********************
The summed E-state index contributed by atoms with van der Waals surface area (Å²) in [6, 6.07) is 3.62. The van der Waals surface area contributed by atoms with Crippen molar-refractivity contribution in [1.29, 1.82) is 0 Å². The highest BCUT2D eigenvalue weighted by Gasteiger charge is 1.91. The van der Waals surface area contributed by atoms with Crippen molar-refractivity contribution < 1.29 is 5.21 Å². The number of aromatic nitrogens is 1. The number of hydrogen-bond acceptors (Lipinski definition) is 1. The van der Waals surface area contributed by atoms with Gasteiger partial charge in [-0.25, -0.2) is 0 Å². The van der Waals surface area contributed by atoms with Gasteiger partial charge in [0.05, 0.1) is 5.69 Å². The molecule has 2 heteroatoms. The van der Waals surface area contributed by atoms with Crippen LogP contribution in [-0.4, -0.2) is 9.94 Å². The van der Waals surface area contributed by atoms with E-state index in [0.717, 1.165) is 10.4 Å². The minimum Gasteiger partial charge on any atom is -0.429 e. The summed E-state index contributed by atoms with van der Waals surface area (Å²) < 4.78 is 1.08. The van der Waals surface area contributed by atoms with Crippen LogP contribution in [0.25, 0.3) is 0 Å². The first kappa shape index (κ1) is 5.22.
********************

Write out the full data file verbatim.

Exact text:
The summed E-state index contributed by atoms with van der Waals surface area (Å²) in [6, 6.07) is 3.62. The van der Waals surface area contributed by atoms with Crippen molar-refractivity contribution in [1.29, 1.82) is 0 Å². The highest BCUT2D eigenvalue weighted by Gasteiger charge is 1.91. The van der Waals surface area contributed by atoms with Crippen molar-refractivity contribution < 1.29 is 5.21 Å². The number of aromatic nitrogens is 1. The number of hydrogen-bond acceptors (Lipinski definition) is 1. The van der Waals surface area contributed by atoms with Gasteiger partial charge in [-0.25, -0.2) is 0 Å². The van der Waals surface area contributed by atoms with Gasteiger partial charge in [0.05, 0.1) is 5.69 Å². The molecule has 2 heteroatoms. The van der Waals surface area contributed by atoms with Crippen LogP contribution in [-0.4, -0.2) is 9.94 Å². The van der Waals surface area contributed by atoms with E-state index in [0.717, 1.165) is 10.4 Å². The minimum Gasteiger partial charge on any atom is -0.429 e. The summed E-state index contributed by atoms with van der Waals surface area (Å²) < 4.78 is 1.08. The van der Waals surface area contributed by atoms with Crippen LogP contribution in [0.25, 0.3) is 0 Å². The first kappa shape index (κ1) is 5.22.